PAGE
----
Carole Levin

 

On her book Dreaming the English Renaissance: Politics and Desire in Court and Culture

Cover Interview of March 06, 2009

In a nutshell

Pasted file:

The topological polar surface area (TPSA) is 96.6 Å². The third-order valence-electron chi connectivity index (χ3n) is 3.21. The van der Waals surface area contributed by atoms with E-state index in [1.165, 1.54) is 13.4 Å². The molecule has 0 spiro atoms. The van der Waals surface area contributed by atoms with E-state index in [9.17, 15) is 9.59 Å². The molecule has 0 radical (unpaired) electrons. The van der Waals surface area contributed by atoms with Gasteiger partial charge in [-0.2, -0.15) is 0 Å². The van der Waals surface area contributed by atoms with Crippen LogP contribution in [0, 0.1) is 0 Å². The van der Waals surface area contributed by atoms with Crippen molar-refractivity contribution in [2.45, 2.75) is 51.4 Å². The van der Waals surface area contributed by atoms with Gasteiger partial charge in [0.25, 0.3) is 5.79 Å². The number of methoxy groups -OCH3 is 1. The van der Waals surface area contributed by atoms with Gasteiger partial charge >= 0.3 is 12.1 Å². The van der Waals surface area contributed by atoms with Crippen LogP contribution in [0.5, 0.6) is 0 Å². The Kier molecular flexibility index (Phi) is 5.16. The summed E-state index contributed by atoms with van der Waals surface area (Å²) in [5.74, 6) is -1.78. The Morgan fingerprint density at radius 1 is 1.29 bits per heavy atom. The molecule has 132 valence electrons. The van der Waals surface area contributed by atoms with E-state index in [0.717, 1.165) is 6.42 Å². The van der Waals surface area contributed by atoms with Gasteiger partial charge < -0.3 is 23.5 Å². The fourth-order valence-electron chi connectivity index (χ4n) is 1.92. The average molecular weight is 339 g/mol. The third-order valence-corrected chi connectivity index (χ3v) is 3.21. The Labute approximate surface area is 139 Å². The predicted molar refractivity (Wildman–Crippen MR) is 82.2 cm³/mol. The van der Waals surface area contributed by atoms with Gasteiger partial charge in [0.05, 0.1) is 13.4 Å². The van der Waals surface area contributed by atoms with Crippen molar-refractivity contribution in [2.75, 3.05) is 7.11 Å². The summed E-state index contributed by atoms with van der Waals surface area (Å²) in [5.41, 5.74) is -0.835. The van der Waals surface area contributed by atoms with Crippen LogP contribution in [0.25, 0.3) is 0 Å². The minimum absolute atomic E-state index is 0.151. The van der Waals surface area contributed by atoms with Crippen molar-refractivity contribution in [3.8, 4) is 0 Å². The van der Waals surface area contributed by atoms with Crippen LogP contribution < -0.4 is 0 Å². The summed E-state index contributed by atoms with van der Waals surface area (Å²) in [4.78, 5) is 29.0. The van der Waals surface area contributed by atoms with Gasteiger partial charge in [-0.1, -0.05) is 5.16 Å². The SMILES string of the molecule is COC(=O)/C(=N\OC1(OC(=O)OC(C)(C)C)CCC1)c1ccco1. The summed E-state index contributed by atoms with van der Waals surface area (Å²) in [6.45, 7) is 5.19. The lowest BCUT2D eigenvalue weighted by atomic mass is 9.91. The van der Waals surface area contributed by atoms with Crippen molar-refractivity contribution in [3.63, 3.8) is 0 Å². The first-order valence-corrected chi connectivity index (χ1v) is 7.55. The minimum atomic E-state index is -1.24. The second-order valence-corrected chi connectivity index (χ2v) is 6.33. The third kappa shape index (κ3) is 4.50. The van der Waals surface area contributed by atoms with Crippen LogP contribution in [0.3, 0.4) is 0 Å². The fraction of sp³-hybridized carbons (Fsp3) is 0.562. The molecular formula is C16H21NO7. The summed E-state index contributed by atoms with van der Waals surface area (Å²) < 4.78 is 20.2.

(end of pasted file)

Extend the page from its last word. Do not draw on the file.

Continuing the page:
Throughout history people have taken their dreams very seriously. Dreams themselves, and the way we interpret them, take us into the deepest part of our individual as well as cultural psyches.  Dreams indicate to us the ways in which we are fundamentally the same as peoples of earlier times and also the ways in which we are deeply different.  Dreams, and discussions of dreams, can give us information about the most significant issues of a historical period, especially the sites where religion and politics, as well as death and power, intersect.  Popular literature and historical documents from early Renaissance England include a remarkable number of recorded dreams and a considerable discourse on their meanings.  While some dreams are specific to their time period, others are timeless and universal.  Dreaming the English Renaissance looks at theories about dreams in Renaissance England, actual dreams found in letters and diaries, and dreams as they are presented in histories, drama, and political tracts.  There were recipes for avoiding nightmares and for having pleasant or exciting dreams.  Some argued they could learn the future from their dreams, while others insisted that one’s dominant “humour”–what we today would consider personality type–caused the dreams one had.  Dreams helped discover murderers, were sent as warnings to monarchs, and were often the heartbreaking experiences of those who had lost or would lose someone they deeply loved.  Examining dreams in the English Renaissance allows us to know much more about what these people believed and what they valued.